MPLS Label Explained

MPLS stands for multiprotocol label switching. It is termed as a layer 2.5 technology widely used across the service provider backbones to label switch different customer traffic. The traffic inside the ISP backbone is then label switched rather than being IP switched. In MPLS a Label of length 32 bits is inserted in between the IP header and the Ethernet header.

The various filed of an MPLS label and there explanation are as below:

Label Value: As the name suggests it is where you will find the actual value of the label.

0-15 are the reserved labels and are never made available for allocation.  Label 0 is the explicit NULL label, whereas label 3 is the implicit NULL label. Label 1 is the router alert label, whereas label 14 is the OAM alert label.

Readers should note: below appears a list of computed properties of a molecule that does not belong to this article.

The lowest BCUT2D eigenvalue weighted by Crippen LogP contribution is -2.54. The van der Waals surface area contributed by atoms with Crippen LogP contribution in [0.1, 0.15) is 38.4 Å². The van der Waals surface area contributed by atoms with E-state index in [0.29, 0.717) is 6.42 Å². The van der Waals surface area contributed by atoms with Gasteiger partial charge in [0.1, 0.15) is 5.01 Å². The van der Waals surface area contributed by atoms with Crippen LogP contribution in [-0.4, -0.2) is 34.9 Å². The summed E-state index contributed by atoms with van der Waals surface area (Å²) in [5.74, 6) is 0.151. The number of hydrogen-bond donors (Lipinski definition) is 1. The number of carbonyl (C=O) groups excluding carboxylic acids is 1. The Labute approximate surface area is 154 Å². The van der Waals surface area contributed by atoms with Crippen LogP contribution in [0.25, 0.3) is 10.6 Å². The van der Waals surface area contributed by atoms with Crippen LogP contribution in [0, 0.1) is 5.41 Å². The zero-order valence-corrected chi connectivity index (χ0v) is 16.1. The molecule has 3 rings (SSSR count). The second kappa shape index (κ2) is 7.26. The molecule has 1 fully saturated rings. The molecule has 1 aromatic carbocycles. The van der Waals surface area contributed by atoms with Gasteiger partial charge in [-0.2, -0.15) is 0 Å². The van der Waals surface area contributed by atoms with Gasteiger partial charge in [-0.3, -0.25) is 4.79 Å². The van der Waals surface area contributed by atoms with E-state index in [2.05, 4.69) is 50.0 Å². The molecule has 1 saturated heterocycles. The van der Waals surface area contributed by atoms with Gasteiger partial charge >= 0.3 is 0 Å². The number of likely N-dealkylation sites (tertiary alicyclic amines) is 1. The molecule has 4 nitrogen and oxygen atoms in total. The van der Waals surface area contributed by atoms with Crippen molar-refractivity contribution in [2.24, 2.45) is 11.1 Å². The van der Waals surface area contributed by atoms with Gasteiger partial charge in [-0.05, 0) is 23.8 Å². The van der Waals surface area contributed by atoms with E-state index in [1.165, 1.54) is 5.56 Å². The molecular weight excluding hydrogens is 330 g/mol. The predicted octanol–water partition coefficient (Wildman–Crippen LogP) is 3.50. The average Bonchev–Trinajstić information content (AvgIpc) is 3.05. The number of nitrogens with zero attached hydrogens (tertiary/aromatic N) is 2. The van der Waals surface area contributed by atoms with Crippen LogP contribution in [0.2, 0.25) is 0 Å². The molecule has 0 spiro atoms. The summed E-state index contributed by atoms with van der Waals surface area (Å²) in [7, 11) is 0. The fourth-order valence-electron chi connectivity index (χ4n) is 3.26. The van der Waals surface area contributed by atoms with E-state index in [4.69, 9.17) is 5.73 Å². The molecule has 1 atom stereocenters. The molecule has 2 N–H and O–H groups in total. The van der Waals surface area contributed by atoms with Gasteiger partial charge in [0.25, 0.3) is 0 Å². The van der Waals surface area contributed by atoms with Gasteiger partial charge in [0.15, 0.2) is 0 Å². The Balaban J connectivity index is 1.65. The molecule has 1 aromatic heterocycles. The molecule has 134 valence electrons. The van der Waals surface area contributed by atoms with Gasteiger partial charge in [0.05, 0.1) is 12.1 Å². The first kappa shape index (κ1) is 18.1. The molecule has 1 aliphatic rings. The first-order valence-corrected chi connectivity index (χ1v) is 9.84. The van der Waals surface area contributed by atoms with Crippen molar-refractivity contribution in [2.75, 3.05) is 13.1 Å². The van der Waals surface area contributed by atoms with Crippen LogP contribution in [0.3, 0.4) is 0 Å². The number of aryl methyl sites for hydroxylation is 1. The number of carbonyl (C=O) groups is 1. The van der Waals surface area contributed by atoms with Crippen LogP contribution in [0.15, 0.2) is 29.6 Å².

EXP: These are the three experimental bits. These are used for QoS, normally the IP precedence value of the IP packet will be copied here or the first three DSCP bits will be copied here.

S: This is the “bottom of stack” bit. In MPLS it’s possible to add more than one label. Suppose there are three labels stacked together then the first two labels will have this field as ‘0’ while the bottom label will have this bit set with a value of ‘1’.

TTL: Just like in the IP header, this is the time to live field. You can use this for traces in the MPLS network. Each hop decrements the TTL by one.

Sample of the packet capture showing the MPLS label embedded between Ethernet header and IP header.

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